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Expecting growing demand, LNG investors pour money into new infrastructure

Oct 26, 2017

The shale drilling boom over the last decade has propelled the U.S. into a dominant position in the natural gas export market, and Louisiana is at the forefront of that change, industry representatives said at Thursday's closing presentation of the Louisiana Gulf Coast Oil Exposition.

"It really dwarfs what's happening in other parts of the world when you look at what's happening here," said Jason French, vice president of government and public affairs for Tellurian, Inc.

Natural gas today remains cheap and abundant, but investors are pouring money into massive infrastructure projects in Louisiana.

More than $90 billion in LNG projects are either under construction or proposed to begin construction over the next decade, French said. Investors include the Houston-based Tellurian, which is developing the Driftwood LNG terminal that would handle 4 billion cubic feet per day of natural gas for export.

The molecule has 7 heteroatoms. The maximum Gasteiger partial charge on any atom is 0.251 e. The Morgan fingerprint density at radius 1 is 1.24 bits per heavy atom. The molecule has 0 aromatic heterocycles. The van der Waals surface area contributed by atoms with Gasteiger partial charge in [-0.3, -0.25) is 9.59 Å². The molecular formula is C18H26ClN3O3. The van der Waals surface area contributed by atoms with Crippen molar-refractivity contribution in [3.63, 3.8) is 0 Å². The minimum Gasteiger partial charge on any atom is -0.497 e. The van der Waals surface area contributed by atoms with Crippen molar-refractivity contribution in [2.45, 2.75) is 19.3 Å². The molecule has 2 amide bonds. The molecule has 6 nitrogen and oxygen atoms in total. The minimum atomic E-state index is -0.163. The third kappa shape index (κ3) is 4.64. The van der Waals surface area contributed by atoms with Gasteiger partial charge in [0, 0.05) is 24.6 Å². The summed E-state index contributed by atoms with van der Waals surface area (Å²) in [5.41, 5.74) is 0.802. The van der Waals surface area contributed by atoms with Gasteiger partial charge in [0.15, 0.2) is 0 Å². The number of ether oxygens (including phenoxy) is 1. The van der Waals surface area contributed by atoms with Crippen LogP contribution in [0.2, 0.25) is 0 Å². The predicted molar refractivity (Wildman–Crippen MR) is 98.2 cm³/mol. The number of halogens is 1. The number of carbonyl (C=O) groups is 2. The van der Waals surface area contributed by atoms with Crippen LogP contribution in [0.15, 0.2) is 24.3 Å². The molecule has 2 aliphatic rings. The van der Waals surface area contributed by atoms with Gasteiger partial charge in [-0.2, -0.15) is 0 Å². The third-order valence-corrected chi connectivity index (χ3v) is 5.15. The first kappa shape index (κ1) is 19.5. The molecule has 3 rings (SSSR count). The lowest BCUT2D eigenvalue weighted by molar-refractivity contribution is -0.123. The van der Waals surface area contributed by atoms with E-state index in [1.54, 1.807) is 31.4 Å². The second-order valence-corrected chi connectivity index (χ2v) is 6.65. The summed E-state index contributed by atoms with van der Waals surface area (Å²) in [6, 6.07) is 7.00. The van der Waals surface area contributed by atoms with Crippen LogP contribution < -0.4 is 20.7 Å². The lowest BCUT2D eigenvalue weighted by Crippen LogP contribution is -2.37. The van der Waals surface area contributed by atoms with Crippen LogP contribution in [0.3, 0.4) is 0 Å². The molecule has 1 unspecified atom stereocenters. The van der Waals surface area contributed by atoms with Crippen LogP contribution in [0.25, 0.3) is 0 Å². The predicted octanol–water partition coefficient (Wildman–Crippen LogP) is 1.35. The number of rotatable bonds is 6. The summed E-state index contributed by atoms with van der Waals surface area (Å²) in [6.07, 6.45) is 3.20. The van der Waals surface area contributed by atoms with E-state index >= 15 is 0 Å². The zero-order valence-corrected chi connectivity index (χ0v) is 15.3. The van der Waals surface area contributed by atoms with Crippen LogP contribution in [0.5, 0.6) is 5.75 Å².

The facilities would compete with Cheniere Energy's Sabine Pass LNG facility — currently the only liquefied natural gas export facility in the continental U.S. since exports began last year — and other facilities under development around the country.

At Thursday's event, French and other industry representatives said they're preparing that infrastructure as forecasts show prices will rice as global demand is expected to outpace supply by 2022.

"We believe there's a significant opportunity for the U.S. to meet that demand," French said.

'A very attractive opportunity'

Tellurian's proposed Driftwood LNG terminal is going through the permitting process with the Federal Energy Regulatory Commission, with construction expected to begin in 2018. The facility is planned for completion by 2024, French said.

Further ahead in the development process is LNG Limited's Magnolia LNG project. The Australian company's project is also planned for Calcasieu Parish.

Greg Vesey, LNG Limited's CEO and managing director, said the $4.35 billion facility has received permits from FERC and the U.S. Department of Energy to handle about 1.4 billion cubic feet per day.

Vesey said U.S. natural gas is plentiful, LNG prices are not affected by upturns or downturns like the crude oil market and there's optimism about the new political environment in Washington — and that makes American LNG attractive to global markets.

"So as a buyer from anywhere in the world looks for a good place to buy gas, or LNG, this is a very attractive opportunity for that. Now, that's great for south Louisiana, because southwest Louisiana's a wonderful place to do business in the energy industry. It's got great infrastructure for an LNG facility like ours," Vesey said.

Vesey said construction is expected to begin on the Magnolia facility by early 2019 at the latest.